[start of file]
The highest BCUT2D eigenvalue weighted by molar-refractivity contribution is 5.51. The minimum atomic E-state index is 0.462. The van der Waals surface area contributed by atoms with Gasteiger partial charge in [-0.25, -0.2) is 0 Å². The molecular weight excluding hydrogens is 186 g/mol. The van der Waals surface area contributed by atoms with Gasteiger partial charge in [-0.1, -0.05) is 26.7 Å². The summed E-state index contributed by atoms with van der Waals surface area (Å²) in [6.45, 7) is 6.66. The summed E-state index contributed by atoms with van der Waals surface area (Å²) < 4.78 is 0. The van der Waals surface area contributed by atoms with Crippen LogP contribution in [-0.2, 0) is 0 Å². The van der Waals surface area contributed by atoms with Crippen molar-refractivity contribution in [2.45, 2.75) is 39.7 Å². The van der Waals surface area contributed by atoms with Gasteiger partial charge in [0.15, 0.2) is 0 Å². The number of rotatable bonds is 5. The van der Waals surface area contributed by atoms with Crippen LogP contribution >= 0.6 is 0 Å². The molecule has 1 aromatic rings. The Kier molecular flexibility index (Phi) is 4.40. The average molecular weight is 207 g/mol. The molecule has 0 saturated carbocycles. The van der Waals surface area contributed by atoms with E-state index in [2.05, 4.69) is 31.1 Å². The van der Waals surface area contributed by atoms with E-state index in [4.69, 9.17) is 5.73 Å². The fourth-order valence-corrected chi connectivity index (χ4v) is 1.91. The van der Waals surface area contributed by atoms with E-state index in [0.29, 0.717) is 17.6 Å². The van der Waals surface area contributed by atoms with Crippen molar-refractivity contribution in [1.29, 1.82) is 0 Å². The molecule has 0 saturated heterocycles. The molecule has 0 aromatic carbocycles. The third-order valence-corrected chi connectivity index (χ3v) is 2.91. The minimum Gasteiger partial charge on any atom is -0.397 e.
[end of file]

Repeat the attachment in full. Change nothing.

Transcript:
The highest BCUT2D eigenvalue weighted by molar-refractivity contribution is 5.51. The minimum atomic E-state index is 0.462. The van der Waals surface area contributed by atoms with Gasteiger partial charge in [-0.25, -0.2) is 0 Å². The molecular weight excluding hydrogens is 186 g/mol. The van der Waals surface area contributed by atoms with Gasteiger partial charge in [-0.1, -0.05) is 26.7 Å². The summed E-state index contributed by atoms with van der Waals surface area (Å²) in [6.45, 7) is 6.66. The summed E-state index contributed by atoms with van der Waals surface area (Å²) < 4.78 is 0. The van der Waals surface area contributed by atoms with Crippen LogP contribution in [-0.2, 0) is 0 Å². The van der Waals surface area contributed by atoms with Crippen molar-refractivity contribution in [2.45, 2.75) is 39.7 Å². The van der Waals surface area contributed by atoms with Gasteiger partial charge in [0.15, 0.2) is 0 Å². The number of rotatable bonds is 5. The van der Waals surface area contributed by atoms with Crippen LogP contribution >= 0.6 is 0 Å². The molecule has 1 aromatic rings. The Kier molecular flexibility index (Phi) is 4.40. The average molecular weight is 207 g/mol. The molecule has 0 saturated carbocycles. The van der Waals surface area contributed by atoms with E-state index in [2.05, 4.69) is 31.1 Å². The van der Waals surface area contributed by atoms with E-state index in [4.69, 9.17) is 5.73 Å². The fourth-order valence-corrected chi connectivity index (χ4v) is 1.91. The van der Waals surface area contributed by atoms with E-state index in [0.29, 0.717) is 17.6 Å². The van der Waals surface area contributed by atoms with Crippen molar-refractivity contribution in [1.29, 1.82) is 0 Å². The molecule has 0 saturated heterocycles. The molecule has 0 aromatic carbocycles. The third-order valence-corrected chi connectivity index (χ3v) is 2.91. The minimum Gasteiger partial charge on any atom is -0.397 e.